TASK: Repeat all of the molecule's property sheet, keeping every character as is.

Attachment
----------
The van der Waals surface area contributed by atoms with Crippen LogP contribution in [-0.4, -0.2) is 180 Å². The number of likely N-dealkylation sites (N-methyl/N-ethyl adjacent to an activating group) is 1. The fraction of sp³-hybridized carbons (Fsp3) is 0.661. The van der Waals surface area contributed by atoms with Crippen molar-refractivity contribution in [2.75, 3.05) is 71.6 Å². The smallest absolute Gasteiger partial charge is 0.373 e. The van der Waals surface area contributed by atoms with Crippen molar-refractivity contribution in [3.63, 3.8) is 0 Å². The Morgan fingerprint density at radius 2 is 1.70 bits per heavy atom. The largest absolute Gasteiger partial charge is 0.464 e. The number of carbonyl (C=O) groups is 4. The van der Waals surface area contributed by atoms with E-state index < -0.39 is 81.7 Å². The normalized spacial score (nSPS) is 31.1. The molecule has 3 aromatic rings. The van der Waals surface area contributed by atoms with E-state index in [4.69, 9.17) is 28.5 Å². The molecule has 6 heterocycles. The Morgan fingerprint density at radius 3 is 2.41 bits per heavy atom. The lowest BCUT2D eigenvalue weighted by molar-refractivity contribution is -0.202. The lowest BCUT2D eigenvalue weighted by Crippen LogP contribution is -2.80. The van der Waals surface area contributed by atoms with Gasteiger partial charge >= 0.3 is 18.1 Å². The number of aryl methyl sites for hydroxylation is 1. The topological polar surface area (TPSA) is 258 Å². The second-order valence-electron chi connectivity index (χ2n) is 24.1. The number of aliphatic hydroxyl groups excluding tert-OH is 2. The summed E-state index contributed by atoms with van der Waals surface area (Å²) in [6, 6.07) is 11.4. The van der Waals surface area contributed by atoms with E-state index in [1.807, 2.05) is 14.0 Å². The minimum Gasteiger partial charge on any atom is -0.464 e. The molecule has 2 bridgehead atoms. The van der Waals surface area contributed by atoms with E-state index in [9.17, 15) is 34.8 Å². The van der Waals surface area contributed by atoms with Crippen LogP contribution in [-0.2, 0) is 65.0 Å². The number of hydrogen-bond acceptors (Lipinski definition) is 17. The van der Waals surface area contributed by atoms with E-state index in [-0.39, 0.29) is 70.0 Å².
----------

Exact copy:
The van der Waals surface area contributed by atoms with Crippen LogP contribution in [-0.4, -0.2) is 180 Å². The number of likely N-dealkylation sites (N-methyl/N-ethyl adjacent to an activating group) is 1. The fraction of sp³-hybridized carbons (Fsp3) is 0.661. The van der Waals surface area contributed by atoms with Crippen molar-refractivity contribution in [2.75, 3.05) is 71.6 Å². The smallest absolute Gasteiger partial charge is 0.373 e. The van der Waals surface area contributed by atoms with Crippen molar-refractivity contribution in [3.63, 3.8) is 0 Å². The Morgan fingerprint density at radius 2 is 1.70 bits per heavy atom. The largest absolute Gasteiger partial charge is 0.464 e. The number of carbonyl (C=O) groups is 4. The van der Waals surface area contributed by atoms with E-state index < -0.39 is 81.7 Å². The normalized spacial score (nSPS) is 31.1. The molecule has 3 aromatic rings. The van der Waals surface area contributed by atoms with E-state index in [4.69, 9.17) is 28.5 Å². The molecule has 6 heterocycles. The Morgan fingerprint density at radius 3 is 2.41 bits per heavy atom. The lowest BCUT2D eigenvalue weighted by molar-refractivity contribution is -0.202. The lowest BCUT2D eigenvalue weighted by Crippen LogP contribution is -2.80. The van der Waals surface area contributed by atoms with Gasteiger partial charge >= 0.3 is 18.1 Å². The number of aryl methyl sites for hydroxylation is 1. The topological polar surface area (TPSA) is 258 Å². The second-order valence-electron chi connectivity index (χ2n) is 24.1. The number of aliphatic hydroxyl groups excluding tert-OH is 2. The summed E-state index contributed by atoms with van der Waals surface area (Å²) in [6, 6.07) is 11.4. The van der Waals surface area contributed by atoms with E-state index in [1.807, 2.05) is 14.0 Å². The minimum Gasteiger partial charge on any atom is -0.464 e. The molecule has 2 bridgehead atoms. The van der Waals surface area contributed by atoms with E-state index in [9.17, 15) is 34.8 Å². The van der Waals surface area contributed by atoms with Crippen LogP contribution in [-0.2, 0) is 65.0 Å². The number of hydrogen-bond acceptors (Lipinski definition) is 17. The van der Waals surface area contributed by atoms with E-state index in [-0.39, 0.29) is 70.0 Å².